Wednesday, June 10, 2009

Bill Would Amend NLRA to Permit Individualized Wages

Lemon Today's Daily Labor Report (subscription required) indicates that two Republicans have introduced identical bills in the Senate and House that would permit employers to pay higher wages to individual employees who work under a collective bargaining agreement.  The legislation is called the the Rewarding Achievement and Incentivizing Successful Employees (RAISE) Act.

Mmm-hmm.  I guess it never occurred to the sponsors that if some employees can get paid more, that necessarily means that some employees can get paid less.  Kind of takes the "collective" out of "collective bargaining".  But I'm guessing that's the whole point of the proposed legislation.

Hat tip:  Dennis Walsh.


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Several things I think are important:

It seems that the sponsers want to make it easier to punish union supporters.

Also, employers can already bargain to do the exact same thing. Last time I checked major league athletes are not all paid the same on some sort of lock step system.

Posted by: Per Son | Jun 10, 2009 7:17:07 AM

Fortunately, a bill like this has a snowball's chance in hell of becoming law, at least during this session of Congress. But, like Rick and Per Son, I strongly suspect that the real aim is not to pass legislation but to make an ideological swipe against unions and collective bargaining.

Posted by: Eric Fink | Jun 10, 2009 9:05:02 AM

My contract says that 'these will be minimums' when it talks about pay rates. My company could pay more, but it never will.

Posted by: John Blickenstaff | Jun 10, 2009 9:51:19 AM

It's only an ideological swipe against unions to the extent that it makes the point that paying folks primarily on the basis of seniority makes little sense in the modern economy.

Rewarding outstanding performance by individuals? Perish the thought.

Posted by: Justin Keith | Jun 10, 2009 11:56:53 AM


Employers and unions can already agree to any format of pay under the sun. So why is this law needed?

Posted by: Per Son | Jun 10, 2009 1:59:00 PM

Per Son,

This is true, but show me a union that doesn't place seniority and step raises at the top of its priority list (well, after a union security clause of course...). The fact that the best example given so far is professional sports is quite telling.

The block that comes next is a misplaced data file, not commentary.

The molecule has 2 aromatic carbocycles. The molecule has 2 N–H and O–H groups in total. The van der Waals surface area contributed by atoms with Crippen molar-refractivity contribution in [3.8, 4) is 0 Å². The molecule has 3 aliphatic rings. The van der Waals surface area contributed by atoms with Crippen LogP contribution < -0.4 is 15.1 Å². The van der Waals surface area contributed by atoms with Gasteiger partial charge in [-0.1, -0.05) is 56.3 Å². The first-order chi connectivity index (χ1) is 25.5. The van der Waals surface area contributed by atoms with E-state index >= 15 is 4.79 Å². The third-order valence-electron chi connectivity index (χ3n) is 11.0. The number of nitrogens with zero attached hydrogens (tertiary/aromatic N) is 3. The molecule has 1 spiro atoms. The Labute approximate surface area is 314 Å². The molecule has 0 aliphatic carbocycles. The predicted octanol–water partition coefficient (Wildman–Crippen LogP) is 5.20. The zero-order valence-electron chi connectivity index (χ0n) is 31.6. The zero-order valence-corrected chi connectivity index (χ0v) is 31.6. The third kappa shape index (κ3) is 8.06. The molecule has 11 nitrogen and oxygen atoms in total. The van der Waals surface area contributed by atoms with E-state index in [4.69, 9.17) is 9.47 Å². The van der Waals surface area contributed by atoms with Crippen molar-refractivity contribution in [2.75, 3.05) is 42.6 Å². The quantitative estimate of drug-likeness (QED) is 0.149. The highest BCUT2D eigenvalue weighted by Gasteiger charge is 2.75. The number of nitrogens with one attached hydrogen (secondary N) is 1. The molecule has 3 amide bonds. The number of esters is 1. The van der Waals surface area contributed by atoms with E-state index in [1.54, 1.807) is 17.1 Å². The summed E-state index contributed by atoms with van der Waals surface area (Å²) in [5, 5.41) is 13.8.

Of course, this law has little chance of passing.

Posted by: Justin Keith | Jun 10, 2009 3:40:54 PM

I understand your point Justin, but my response is "so what?" Why pick one part out of the a CBA and craft laws around it and not any others? It is because it has nothing to do with helping anyone except those who want to weaken unions.

I'll give that to employers if economic strikers cannot be permanently replaced, secondary strikes are legal, and ensure that paying employees different rates cannot be done in a discriminatory (union membership or otherwise) fashion.

Justin Keith, you seem to assume that employers always reward performance as opposed to pets and other non-merit based qualities. I just assume the opposite, and we probably both have data to prove our own respective points.

Posted by: Per Son | Jun 10, 2009 9:14:01 PM

Per Son,

I highly doubt that this Congress would pass anything that would allow employers to pay employees more for their opposition to a union. In my experience, I have proposed merit based pay or bonuses numerous times, and have encountered significant resistance from the union negotiator in every case. One union even told me that it would violate their union constitution to agree to merit based pay or bonuses.

Practically speaking, to enable merit based pay or bonuses in any case, you are going to need some objective criteria to justify that increase - and if you are going to beat back a ULP resulting from a non-union advocate's merit based increase or bonus, you are going to have to be able to point to exactly why it was merited.

The fact is, unions' opposition to merit pay and merit increases (while still having the ability to file discrimination charges based on Section 7 rights) has a lot to do with the decline of unionization. If everyone makes widgets on an assembly line, it may make sense to pay them all the same, or give raises and promotions by seniority. Where each employee has the opportunity to work hard and increase production (as in an economy with less of a focus on manufacturing), those employees usually want the ability to be compensated in accordance with their extra effort. The idea that they could work harder, but be paid less than someone who is just doing the minimum but has seniority (and be the first to be laid off) is not appetizing for many employees. Which is closer to the american ideal - working harder than the person next to you and making your fortune, or getting a raise every five years and a better shift bid after 20 years, no matter how hard you work? Both these options are extremes in most cases, but I believe this contrast illustrates one of the main reasons behind the decline of unionization.

Posted by: Tor | Jun 11, 2009 7:12:35 AM

I just can't understand why Republicans would seek to have big government infringe on the God and market-given right of companies to bargain contracts to suit their own interests.

Posted by: Jake McIntyre | Jun 11, 2009 7:34:12 AM

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